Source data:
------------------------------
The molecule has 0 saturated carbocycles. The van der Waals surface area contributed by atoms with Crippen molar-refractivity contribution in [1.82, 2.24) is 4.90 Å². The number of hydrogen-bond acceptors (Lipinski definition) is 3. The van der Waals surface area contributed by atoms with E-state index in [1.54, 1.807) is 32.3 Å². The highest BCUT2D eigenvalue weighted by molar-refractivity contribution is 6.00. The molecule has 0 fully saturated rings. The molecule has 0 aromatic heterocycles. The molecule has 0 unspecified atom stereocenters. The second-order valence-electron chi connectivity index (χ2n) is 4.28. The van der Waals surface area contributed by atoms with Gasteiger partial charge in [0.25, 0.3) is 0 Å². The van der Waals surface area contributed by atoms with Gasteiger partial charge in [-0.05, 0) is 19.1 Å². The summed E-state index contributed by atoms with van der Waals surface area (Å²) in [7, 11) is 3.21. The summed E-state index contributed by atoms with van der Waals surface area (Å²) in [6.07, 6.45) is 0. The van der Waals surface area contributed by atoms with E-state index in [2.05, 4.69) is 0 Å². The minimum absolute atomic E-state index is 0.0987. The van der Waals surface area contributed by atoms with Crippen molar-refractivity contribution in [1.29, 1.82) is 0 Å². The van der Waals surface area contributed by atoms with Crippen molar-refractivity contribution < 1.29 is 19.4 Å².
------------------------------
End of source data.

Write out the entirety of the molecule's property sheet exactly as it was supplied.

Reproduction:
The molecule has 0 saturated carbocycles. The van der Waals surface area contributed by atoms with Crippen molar-refractivity contribution in [1.82, 2.24) is 4.90 Å². The number of hydrogen-bond acceptors (Lipinski definition) is 3. The van der Waals surface area contributed by atoms with E-state index in [1.54, 1.807) is 32.3 Å². The highest BCUT2D eigenvalue weighted by molar-refractivity contribution is 6.00. The molecule has 0 fully saturated rings. The molecule has 0 aromatic heterocycles. The molecule has 0 unspecified atom stereocenters. The second-order valence-electron chi connectivity index (χ2n) is 4.28. The van der Waals surface area contributed by atoms with Gasteiger partial charge in [0.25, 0.3) is 0 Å². The van der Waals surface area contributed by atoms with Gasteiger partial charge in [-0.05, 0) is 19.1 Å². The summed E-state index contributed by atoms with van der Waals surface area (Å²) in [7, 11) is 3.21. The summed E-state index contributed by atoms with van der Waals surface area (Å²) in [6.07, 6.45) is 0. The van der Waals surface area contributed by atoms with E-state index in [2.05, 4.69) is 0 Å². The minimum absolute atomic E-state index is 0.0987. The van der Waals surface area contributed by atoms with Crippen molar-refractivity contribution in [1.29, 1.82) is 0 Å². The van der Waals surface area contributed by atoms with Crippen molar-refractivity contribution < 1.29 is 19.4 Å².